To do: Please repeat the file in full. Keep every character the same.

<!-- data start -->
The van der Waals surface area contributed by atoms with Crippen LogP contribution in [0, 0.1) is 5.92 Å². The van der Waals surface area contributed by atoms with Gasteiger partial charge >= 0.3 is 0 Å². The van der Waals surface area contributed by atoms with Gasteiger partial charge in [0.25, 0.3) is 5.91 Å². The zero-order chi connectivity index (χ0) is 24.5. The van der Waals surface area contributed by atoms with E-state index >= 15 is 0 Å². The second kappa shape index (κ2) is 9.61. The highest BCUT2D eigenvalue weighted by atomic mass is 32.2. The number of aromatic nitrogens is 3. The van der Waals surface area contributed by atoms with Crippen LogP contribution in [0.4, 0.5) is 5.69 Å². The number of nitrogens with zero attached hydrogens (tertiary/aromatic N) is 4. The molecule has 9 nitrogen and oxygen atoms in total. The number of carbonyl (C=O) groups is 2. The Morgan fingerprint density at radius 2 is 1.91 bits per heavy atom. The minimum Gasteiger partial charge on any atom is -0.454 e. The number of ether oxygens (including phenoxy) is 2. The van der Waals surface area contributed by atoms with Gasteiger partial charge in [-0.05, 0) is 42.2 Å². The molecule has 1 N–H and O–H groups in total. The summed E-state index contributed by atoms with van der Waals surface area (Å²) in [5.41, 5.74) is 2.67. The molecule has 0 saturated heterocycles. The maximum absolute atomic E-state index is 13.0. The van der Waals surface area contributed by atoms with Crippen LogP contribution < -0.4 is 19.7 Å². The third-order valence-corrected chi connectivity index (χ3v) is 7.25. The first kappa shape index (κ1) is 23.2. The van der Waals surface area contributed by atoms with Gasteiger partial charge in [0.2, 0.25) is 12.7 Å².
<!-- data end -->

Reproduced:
The van der Waals surface area contributed by atoms with Crippen LogP contribution in [0, 0.1) is 5.92 Å². The van der Waals surface area contributed by atoms with Gasteiger partial charge >= 0.3 is 0 Å². The van der Waals surface area contributed by atoms with Gasteiger partial charge in [0.25, 0.3) is 5.91 Å². The zero-order chi connectivity index (χ0) is 24.5. The van der Waals surface area contributed by atoms with E-state index >= 15 is 0 Å². The second kappa shape index (κ2) is 9.61. The highest BCUT2D eigenvalue weighted by atomic mass is 32.2. The number of aromatic nitrogens is 3. The van der Waals surface area contributed by atoms with Crippen LogP contribution in [0.4, 0.5) is 5.69 Å². The number of nitrogens with zero attached hydrogens (tertiary/aromatic N) is 4. The molecule has 9 nitrogen and oxygen atoms in total. The number of carbonyl (C=O) groups is 2. The Morgan fingerprint density at radius 2 is 1.91 bits per heavy atom. The minimum Gasteiger partial charge on any atom is -0.454 e. The number of ether oxygens (including phenoxy) is 2. The van der Waals surface area contributed by atoms with Gasteiger partial charge in [-0.05, 0) is 42.2 Å². The molecule has 1 N–H and O–H groups in total. The summed E-state index contributed by atoms with van der Waals surface area (Å²) in [5.41, 5.74) is 2.67. The molecule has 0 saturated heterocycles. The maximum absolute atomic E-state index is 13.0. The van der Waals surface area contributed by atoms with Crippen LogP contribution < -0.4 is 19.7 Å². The third-order valence-corrected chi connectivity index (χ3v) is 7.25. The first kappa shape index (κ1) is 23.2. The van der Waals surface area contributed by atoms with Gasteiger partial charge in [0.2, 0.25) is 12.7 Å².